Tongue Tied: A Report From the Front Line of the Culture Wars

Jewish leaders say a U.N. hurricane-naming commission's decision to name the 9th Pacific storm of 2001 “Israel” was “stupid” and “insensitive,” reports the Jerusalem Post.

Abraham Foxman, director of the Anti-Defamation League, expressed outrage over the use of the name. "How about Jesus?" Foxman asked. "They wouldn't name a hurricane Jesus, would they? If there were a headline that said 'Jesus hits Philippines,' a lot of people would be upset.”

When contacted by the paper and informed of the ire, Max Mayfield, director of the National Hurricane Center in Miami and chairman of the U.N. naming commission, said no one on the board thought twice about the name.

"We have four billion people on the planet, and you are the only person I've ever had express a concern about the name Israel," he told a reporter.

Lion-slaying in Narnia

Fans of C.S. Lewis’ classic series of childrens’ books on Narnia are in a twit over reports that a publisher plans to produce new novels based on the same characters and setting without the Christian symbolism that suffused the original series, reports the New York Times.

A leaked memo from an executive at HarperCollins (a division of NewsCorp, parent company of Fox News), suggests that the publisher of the new books will “need to be able to give emphatic assurances that no attempt will be made to correlate the stories to Christian imagery/theology."

HarperCollins is said to be attempting to capitalize on the rising popularity of kids fantasy books since the advent of the Harry Potter phenomenon.

Lewis, one of the century’s most influential Christian writers, wrote his Chronicles of Narnia series beginning in 1950. The originals are steeped in Christian themes and imagery and many of the characters are representations of biblical figures.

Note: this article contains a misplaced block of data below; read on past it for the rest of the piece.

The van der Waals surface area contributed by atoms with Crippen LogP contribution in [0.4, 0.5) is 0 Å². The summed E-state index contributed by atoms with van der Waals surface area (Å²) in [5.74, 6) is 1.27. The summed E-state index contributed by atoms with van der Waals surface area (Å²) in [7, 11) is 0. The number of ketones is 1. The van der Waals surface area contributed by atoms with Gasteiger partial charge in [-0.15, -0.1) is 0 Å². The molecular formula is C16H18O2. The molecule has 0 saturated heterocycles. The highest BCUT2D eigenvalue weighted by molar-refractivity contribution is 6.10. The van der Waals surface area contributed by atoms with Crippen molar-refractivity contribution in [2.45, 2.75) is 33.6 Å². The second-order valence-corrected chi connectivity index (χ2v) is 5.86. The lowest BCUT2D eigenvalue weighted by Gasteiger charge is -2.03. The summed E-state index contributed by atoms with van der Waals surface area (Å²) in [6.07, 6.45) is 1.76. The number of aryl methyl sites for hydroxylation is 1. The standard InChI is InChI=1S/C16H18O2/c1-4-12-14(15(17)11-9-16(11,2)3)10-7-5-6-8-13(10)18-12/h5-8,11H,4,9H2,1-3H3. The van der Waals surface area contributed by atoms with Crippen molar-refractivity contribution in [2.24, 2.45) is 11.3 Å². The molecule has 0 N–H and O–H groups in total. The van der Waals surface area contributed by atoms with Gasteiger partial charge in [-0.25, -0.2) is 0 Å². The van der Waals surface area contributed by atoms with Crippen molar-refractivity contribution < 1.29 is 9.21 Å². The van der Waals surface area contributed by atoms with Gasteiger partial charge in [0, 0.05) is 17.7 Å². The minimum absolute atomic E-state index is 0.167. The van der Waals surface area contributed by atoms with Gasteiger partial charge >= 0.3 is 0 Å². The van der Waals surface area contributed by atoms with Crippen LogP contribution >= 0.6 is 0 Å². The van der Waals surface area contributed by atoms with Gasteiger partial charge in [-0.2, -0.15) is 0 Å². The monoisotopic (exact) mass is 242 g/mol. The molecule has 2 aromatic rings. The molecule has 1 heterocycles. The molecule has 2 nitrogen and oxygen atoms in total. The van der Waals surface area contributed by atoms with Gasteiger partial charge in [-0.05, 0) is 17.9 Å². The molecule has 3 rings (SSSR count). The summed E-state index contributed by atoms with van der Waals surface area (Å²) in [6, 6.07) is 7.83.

Homophobia Defined

Gay rights activists in Detroit say a mayoral candidate’s comments that he would like to shield his twin five-year-old sons from public displays of homosexuality are homophobic and stoke the stereotype that gays prey on boys, reports the Detroit Free Press.

Mayoral hopeful Kwame Kilpatrick told interviewers that as a lawmaker he supports hate crimes legislation and providing benefits to domestic partners but he doesn’t want his sons exposed to the homosexual lifestyle. “There are things that my impressionable children don't need to see at this age — a man kissing a man, a woman kissing a woman," he said. "That's not hatred. It's just that I want to raise strong, proud men that love women."

The remarks upset gay-rights advocate Jeffrey Montgomery, executive director of the Triangle Foundation, a Detroit-based advocacy group for homosexual and trans-gender rights. "He wouldn't want his son to be exposed to gay people, which is a very homophobic attitude and we regret that," Montgomery said.

Sharing the Blame in Africa

A precursor meeting to the U.N.’s World Conference Against Racism ended in deadlock over the question of whether former colonial powers in the developed world should explicitly apologize for the historical slave trade and pay reparations to African countries for it, reports the Associated Press.

Meeting in Geneva, delegates from African countries pushed a proposed declaration that would describe the slave trade as "a unique tragedy in the history of humanity, a crime against humanity which is unparalleled." It calls for the United States, Britain and other European countries to establish an international compensation program.

African groups argue that there should be some compensation for slavery because labor was stolen from the African continent and helped the development of now-rich nations. The huge debts of the developing world can be directly linked to slavery and colonialism, they say, demanding that as a result such debts should be forgiven.

The U.S. and other countries are said to be ready to accept a statement acknowledging that slavery, even deep in the past, is among the causes of racism today and to "express regret" for past use of slaves. But they refuse to accept any suggestion in the text that countries might be financially liable today. Such a move could open them to almost endless lawsuits.

Patriotism, Memphis-style